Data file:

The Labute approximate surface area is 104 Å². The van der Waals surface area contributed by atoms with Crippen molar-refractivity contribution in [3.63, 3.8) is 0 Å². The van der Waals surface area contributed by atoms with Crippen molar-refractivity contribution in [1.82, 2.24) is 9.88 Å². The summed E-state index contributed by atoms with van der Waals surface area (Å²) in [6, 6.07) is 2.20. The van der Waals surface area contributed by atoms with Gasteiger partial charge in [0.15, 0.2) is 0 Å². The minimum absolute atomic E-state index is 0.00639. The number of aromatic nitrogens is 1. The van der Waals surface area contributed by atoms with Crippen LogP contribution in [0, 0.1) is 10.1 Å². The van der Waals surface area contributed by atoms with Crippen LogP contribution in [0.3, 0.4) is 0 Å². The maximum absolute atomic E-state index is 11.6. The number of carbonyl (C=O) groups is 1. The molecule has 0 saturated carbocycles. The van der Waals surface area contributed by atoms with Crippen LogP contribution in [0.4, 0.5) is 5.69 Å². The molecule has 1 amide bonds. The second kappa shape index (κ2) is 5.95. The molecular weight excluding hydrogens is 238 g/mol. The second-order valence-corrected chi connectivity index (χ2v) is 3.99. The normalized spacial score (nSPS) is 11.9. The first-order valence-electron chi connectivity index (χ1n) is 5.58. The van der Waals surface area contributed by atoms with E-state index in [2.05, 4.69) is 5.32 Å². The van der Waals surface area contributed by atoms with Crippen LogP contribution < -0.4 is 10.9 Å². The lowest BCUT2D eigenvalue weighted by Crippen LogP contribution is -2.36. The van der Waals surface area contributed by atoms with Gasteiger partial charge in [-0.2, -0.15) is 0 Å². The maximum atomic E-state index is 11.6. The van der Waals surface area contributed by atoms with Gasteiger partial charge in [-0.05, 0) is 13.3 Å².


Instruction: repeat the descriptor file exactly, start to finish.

The Labute approximate surface area is 104 Å². The van der Waals surface area contributed by atoms with Crippen molar-refractivity contribution in [3.63, 3.8) is 0 Å². The van der Waals surface area contributed by atoms with Crippen molar-refractivity contribution in [1.82, 2.24) is 9.88 Å². The summed E-state index contributed by atoms with van der Waals surface area (Å²) in [6, 6.07) is 2.20. The van der Waals surface area contributed by atoms with Gasteiger partial charge in [0.15, 0.2) is 0 Å². The minimum absolute atomic E-state index is 0.00639. The number of aromatic nitrogens is 1. The van der Waals surface area contributed by atoms with Crippen LogP contribution in [0, 0.1) is 10.1 Å². The van der Waals surface area contributed by atoms with Crippen LogP contribution in [0.3, 0.4) is 0 Å². The maximum absolute atomic E-state index is 11.6. The number of carbonyl (C=O) groups is 1. The molecule has 0 saturated carbocycles. The van der Waals surface area contributed by atoms with Crippen LogP contribution in [0.4, 0.5) is 5.69 Å². The molecule has 1 amide bonds. The second kappa shape index (κ2) is 5.95. The molecular weight excluding hydrogens is 238 g/mol. The second-order valence-corrected chi connectivity index (χ2v) is 3.99. The normalized spacial score (nSPS) is 11.9. The first-order valence-electron chi connectivity index (χ1n) is 5.58. The van der Waals surface area contributed by atoms with E-state index in [2.05, 4.69) is 5.32 Å². The van der Waals surface area contributed by atoms with Crippen LogP contribution < -0.4 is 10.9 Å². The lowest BCUT2D eigenvalue weighted by Crippen LogP contribution is -2.36. The van der Waals surface area contributed by atoms with Gasteiger partial charge in [-0.2, -0.15) is 0 Å². The maximum atomic E-state index is 11.6. The van der Waals surface area contributed by atoms with Gasteiger partial charge in [-0.05, 0) is 13.3 Å².